Acute psychological responses to the September 11 terrorist
attacks—even among people who were not at the World Trade Center or the
Pentagon—predicted greater incidence of heart ailments over the next
three years, according to a study that surveyed respondents' health before and
after the events.
The percentage of diagnosed cardiovascular problems increased among
individuals with acute stress responses to the 9/11 attacks in the three years
following the attacks, from 18.7 percent to 27.3 percent. This was true even
after adjustment for cardiac risk factors, exposure to the attacks, and
pre-9/11 mental health, reported E. Alison Holman, F.N.P., Ph.D., an assistant
professor of nursing science at the University of California, Irvine, and
colleagues in the January Archives of General Psychiatry.
"Acute stress responses may have value beyond their potential for
predicting PTSD," they wrote.
Public health officials should consider the potential impact of indirect
exposure to extreme stress, given that only 3.6 percent of the respondents
reported direct exposure.
The data came from a nationally representative sample of 2,592 people
surveyed before and after the attacks by Knowledge Networks Inc., a firm that
conducts anonymous, Web-based surveys.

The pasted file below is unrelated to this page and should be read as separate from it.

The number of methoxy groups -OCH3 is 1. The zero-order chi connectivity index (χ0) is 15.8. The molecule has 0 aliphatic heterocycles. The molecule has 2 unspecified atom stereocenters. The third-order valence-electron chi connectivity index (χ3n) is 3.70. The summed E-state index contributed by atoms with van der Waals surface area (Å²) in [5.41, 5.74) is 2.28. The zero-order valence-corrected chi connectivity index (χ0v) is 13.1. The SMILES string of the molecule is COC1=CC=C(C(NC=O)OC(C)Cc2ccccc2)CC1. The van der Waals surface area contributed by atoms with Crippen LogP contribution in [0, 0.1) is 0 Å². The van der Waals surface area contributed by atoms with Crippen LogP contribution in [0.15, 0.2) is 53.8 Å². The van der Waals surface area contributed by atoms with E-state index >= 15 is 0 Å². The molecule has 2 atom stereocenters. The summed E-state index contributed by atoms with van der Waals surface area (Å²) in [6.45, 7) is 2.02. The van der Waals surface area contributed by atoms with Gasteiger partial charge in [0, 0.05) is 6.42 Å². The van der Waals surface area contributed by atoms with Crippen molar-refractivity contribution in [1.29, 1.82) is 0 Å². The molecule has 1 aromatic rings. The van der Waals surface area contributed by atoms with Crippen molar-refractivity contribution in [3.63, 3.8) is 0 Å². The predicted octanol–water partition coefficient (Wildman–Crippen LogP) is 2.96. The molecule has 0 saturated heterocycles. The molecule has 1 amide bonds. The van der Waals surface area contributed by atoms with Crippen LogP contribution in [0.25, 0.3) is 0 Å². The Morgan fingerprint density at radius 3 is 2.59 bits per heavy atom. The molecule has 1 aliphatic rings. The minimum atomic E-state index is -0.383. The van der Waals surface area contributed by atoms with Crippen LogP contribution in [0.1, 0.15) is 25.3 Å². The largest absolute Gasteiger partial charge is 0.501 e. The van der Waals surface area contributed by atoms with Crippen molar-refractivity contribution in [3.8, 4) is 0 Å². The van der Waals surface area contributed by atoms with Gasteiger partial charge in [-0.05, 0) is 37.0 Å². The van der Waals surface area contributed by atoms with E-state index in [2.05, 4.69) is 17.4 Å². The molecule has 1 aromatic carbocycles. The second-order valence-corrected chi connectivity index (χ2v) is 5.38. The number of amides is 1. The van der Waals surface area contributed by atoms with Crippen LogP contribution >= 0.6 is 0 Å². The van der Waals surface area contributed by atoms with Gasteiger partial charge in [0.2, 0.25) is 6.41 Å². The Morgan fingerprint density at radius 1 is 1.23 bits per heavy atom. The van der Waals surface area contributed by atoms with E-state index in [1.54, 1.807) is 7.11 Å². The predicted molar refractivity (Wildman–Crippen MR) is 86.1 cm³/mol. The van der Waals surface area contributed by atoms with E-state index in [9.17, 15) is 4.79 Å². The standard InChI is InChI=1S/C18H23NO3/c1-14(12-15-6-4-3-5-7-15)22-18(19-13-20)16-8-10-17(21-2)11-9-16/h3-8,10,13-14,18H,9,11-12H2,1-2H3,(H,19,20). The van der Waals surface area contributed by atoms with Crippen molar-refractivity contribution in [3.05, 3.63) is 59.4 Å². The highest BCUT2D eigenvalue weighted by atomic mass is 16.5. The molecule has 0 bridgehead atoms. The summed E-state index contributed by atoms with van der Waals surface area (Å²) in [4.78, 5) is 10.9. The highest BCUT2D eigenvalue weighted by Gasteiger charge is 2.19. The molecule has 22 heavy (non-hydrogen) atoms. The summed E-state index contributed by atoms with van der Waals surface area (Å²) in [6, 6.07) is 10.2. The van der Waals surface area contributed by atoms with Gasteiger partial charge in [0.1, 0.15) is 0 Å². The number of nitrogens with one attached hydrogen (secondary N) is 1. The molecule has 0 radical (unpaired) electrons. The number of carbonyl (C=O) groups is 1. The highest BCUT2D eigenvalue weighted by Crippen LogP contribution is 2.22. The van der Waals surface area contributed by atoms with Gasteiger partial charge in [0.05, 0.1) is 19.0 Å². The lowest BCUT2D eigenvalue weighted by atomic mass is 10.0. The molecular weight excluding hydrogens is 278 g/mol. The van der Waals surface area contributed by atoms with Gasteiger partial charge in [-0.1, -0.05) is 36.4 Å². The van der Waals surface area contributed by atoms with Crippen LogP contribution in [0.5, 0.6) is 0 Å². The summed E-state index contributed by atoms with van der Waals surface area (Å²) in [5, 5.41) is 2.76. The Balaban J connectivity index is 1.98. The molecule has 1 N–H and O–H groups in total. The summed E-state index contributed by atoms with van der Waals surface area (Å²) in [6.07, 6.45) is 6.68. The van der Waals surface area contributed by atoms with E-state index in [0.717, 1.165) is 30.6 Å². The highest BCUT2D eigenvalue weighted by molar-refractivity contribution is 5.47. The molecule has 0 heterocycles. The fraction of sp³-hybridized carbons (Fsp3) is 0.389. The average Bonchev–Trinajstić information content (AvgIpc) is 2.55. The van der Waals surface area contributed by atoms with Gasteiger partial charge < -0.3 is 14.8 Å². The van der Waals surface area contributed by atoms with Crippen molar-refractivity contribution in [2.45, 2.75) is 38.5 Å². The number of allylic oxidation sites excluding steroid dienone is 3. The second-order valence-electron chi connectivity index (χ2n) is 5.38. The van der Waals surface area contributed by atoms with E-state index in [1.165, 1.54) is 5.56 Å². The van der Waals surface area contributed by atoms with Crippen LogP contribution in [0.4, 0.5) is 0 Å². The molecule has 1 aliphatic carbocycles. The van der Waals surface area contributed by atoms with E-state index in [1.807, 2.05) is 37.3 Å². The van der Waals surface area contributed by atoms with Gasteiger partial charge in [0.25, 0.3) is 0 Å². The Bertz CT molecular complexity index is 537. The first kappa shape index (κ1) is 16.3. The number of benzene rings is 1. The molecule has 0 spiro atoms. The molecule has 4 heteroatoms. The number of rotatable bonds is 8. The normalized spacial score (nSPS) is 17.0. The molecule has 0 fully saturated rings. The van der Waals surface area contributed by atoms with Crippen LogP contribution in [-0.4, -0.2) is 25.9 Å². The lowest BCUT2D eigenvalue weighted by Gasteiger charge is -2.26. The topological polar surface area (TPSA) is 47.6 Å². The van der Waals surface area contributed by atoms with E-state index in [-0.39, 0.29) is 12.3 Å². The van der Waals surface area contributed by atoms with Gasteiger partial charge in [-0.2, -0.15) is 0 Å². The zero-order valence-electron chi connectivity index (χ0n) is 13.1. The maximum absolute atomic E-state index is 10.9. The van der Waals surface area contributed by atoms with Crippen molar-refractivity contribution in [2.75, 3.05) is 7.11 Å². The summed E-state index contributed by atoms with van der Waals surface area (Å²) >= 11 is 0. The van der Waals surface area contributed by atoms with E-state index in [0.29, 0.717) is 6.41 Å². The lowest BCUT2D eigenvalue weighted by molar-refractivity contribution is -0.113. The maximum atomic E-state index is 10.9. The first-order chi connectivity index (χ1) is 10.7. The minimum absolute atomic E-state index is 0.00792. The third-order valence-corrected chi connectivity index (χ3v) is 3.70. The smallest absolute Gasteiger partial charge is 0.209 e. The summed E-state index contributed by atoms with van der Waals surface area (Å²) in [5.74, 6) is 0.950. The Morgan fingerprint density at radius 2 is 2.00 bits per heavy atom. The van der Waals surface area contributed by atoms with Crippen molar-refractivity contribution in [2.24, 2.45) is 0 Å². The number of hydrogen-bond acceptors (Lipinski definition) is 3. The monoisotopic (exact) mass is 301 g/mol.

The participants were first surveyed beginning in June 2000. They were
later asked about their psychosocial status just after the attacks and again
at 12, 18, 24, and 36 months afterward. Physical health assessments were
conducted at 12 and 24 months after the attacks. The surveys also asked if the
respondents worried that an act of terrorism would affect them or their family
in the future.
About 12 percent of respondents reported high levels of DSM-IV
criteria B, C, D, and E acute stress symptoms related to the attacks. Since
most were not directly exposed to the attacks, they did not meet criterion A
and so were not assumed to have acute stress disorder.
These respondents were twice as likely to report being diagnosed with high
blood pressure and three times more likely to have heart problems in the first
or second years afterward than the rest of the sample. Pre-9/11 cardiac
ailments predicted later ones, but didn't predict acute stress responses.
Among the physiological effects of short- and long-term stress are higher
blood pressure, more arrhythmias, increased atherosclerosis, and greater
neurohormonal arousal, said the researchers.
Early spotting of stress symptoms after similar events might help identify
people at higher risk for future cardiovascular problems, suggested Holman and
"Terrorism, Acute Stress, and Cardiovascular Health" is